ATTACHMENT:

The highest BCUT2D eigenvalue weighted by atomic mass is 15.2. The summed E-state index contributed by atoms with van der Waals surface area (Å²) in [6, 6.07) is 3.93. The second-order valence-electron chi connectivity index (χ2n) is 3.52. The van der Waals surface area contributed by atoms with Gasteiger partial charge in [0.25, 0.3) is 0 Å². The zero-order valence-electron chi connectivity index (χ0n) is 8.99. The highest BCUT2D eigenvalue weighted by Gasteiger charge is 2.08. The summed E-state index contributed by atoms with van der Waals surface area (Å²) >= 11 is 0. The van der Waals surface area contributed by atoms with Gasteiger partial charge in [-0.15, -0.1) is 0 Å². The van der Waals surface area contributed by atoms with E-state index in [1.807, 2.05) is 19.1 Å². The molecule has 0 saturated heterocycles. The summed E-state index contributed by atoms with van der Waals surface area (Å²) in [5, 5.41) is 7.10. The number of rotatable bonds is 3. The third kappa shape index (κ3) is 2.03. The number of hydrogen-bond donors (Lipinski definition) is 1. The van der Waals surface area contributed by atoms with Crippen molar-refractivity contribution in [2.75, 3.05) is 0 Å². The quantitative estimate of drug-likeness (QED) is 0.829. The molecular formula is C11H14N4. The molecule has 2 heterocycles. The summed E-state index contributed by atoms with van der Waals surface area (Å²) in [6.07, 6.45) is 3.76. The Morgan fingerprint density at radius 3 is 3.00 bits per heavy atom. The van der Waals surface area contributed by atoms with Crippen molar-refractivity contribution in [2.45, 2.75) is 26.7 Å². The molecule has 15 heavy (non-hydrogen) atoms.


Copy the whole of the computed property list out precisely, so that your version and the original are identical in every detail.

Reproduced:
The highest BCUT2D eigenvalue weighted by atomic mass is 15.2. The summed E-state index contributed by atoms with van der Waals surface area (Å²) in [6, 6.07) is 3.93. The second-order valence-electron chi connectivity index (χ2n) is 3.52. The van der Waals surface area contributed by atoms with Gasteiger partial charge in [0.25, 0.3) is 0 Å². The zero-order valence-electron chi connectivity index (χ0n) is 8.99. The highest BCUT2D eigenvalue weighted by Gasteiger charge is 2.08. The summed E-state index contributed by atoms with van der Waals surface area (Å²) >= 11 is 0. The van der Waals surface area contributed by atoms with Gasteiger partial charge in [-0.15, -0.1) is 0 Å². The van der Waals surface area contributed by atoms with E-state index in [1.807, 2.05) is 19.1 Å². The molecule has 0 saturated heterocycles. The summed E-state index contributed by atoms with van der Waals surface area (Å²) in [5, 5.41) is 7.10. The number of rotatable bonds is 3. The third kappa shape index (κ3) is 2.03. The number of hydrogen-bond donors (Lipinski definition) is 1. The van der Waals surface area contributed by atoms with Crippen molar-refractivity contribution in [2.75, 3.05) is 0 Å². The quantitative estimate of drug-likeness (QED) is 0.829. The molecular formula is C11H14N4. The molecule has 2 heterocycles. The summed E-state index contributed by atoms with van der Waals surface area (Å²) in [6.07, 6.45) is 3.76. The Morgan fingerprint density at radius 3 is 3.00 bits per heavy atom. The van der Waals surface area contributed by atoms with Crippen molar-refractivity contribution in [2.45, 2.75) is 26.7 Å². The molecule has 15 heavy (non-hydrogen) atoms.